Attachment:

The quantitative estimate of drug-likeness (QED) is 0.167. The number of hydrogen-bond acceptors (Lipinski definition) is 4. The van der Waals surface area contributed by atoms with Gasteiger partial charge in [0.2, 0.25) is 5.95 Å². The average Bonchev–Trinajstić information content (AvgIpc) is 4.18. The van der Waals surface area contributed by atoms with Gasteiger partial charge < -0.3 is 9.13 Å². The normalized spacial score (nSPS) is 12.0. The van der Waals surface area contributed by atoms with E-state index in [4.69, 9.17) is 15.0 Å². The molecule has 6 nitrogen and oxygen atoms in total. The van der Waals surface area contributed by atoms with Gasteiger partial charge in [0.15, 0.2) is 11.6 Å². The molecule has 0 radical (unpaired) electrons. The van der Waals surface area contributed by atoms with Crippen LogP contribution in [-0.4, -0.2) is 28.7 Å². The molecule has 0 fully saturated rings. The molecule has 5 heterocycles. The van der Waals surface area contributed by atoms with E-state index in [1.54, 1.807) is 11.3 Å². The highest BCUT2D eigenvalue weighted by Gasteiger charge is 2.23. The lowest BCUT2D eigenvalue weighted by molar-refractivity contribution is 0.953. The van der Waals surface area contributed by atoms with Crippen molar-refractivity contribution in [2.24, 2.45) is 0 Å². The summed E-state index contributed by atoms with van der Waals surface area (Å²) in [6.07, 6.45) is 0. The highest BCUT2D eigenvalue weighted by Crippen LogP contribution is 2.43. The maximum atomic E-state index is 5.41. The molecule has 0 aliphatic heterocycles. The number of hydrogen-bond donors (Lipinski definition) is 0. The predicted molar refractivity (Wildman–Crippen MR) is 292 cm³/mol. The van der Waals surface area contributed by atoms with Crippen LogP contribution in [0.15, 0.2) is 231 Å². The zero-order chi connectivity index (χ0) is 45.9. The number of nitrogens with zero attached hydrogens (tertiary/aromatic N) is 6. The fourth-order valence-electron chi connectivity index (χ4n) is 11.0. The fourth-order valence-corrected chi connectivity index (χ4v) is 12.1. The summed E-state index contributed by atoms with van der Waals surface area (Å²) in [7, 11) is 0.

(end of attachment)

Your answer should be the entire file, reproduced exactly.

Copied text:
The quantitative estimate of drug-likeness (QED) is 0.167. The number of hydrogen-bond acceptors (Lipinski definition) is 4. The van der Waals surface area contributed by atoms with Gasteiger partial charge in [0.2, 0.25) is 5.95 Å². The average Bonchev–Trinajstić information content (AvgIpc) is 4.18. The van der Waals surface area contributed by atoms with Gasteiger partial charge < -0.3 is 9.13 Å². The normalized spacial score (nSPS) is 12.0. The van der Waals surface area contributed by atoms with E-state index in [4.69, 9.17) is 15.0 Å². The molecule has 6 nitrogen and oxygen atoms in total. The van der Waals surface area contributed by atoms with Gasteiger partial charge in [0.15, 0.2) is 11.6 Å². The molecule has 0 radical (unpaired) electrons. The van der Waals surface area contributed by atoms with Crippen LogP contribution in [-0.4, -0.2) is 28.7 Å². The molecule has 0 fully saturated rings. The molecule has 5 heterocycles. The van der Waals surface area contributed by atoms with E-state index in [1.54, 1.807) is 11.3 Å². The highest BCUT2D eigenvalue weighted by Gasteiger charge is 2.23. The lowest BCUT2D eigenvalue weighted by molar-refractivity contribution is 0.953. The van der Waals surface area contributed by atoms with Crippen molar-refractivity contribution in [2.24, 2.45) is 0 Å². The summed E-state index contributed by atoms with van der Waals surface area (Å²) in [6.07, 6.45) is 0. The highest BCUT2D eigenvalue weighted by Crippen LogP contribution is 2.43. The maximum atomic E-state index is 5.41. The molecule has 0 aliphatic heterocycles. The number of hydrogen-bond donors (Lipinski definition) is 0. The predicted molar refractivity (Wildman–Crippen MR) is 292 cm³/mol. The van der Waals surface area contributed by atoms with Crippen LogP contribution in [0.15, 0.2) is 231 Å². The zero-order chi connectivity index (χ0) is 45.9. The number of nitrogens with zero attached hydrogens (tertiary/aromatic N) is 6. The fourth-order valence-electron chi connectivity index (χ4n) is 11.0. The fourth-order valence-corrected chi connectivity index (χ4v) is 12.1. The summed E-state index contributed by atoms with van der Waals surface area (Å²) in [7, 11) is 0.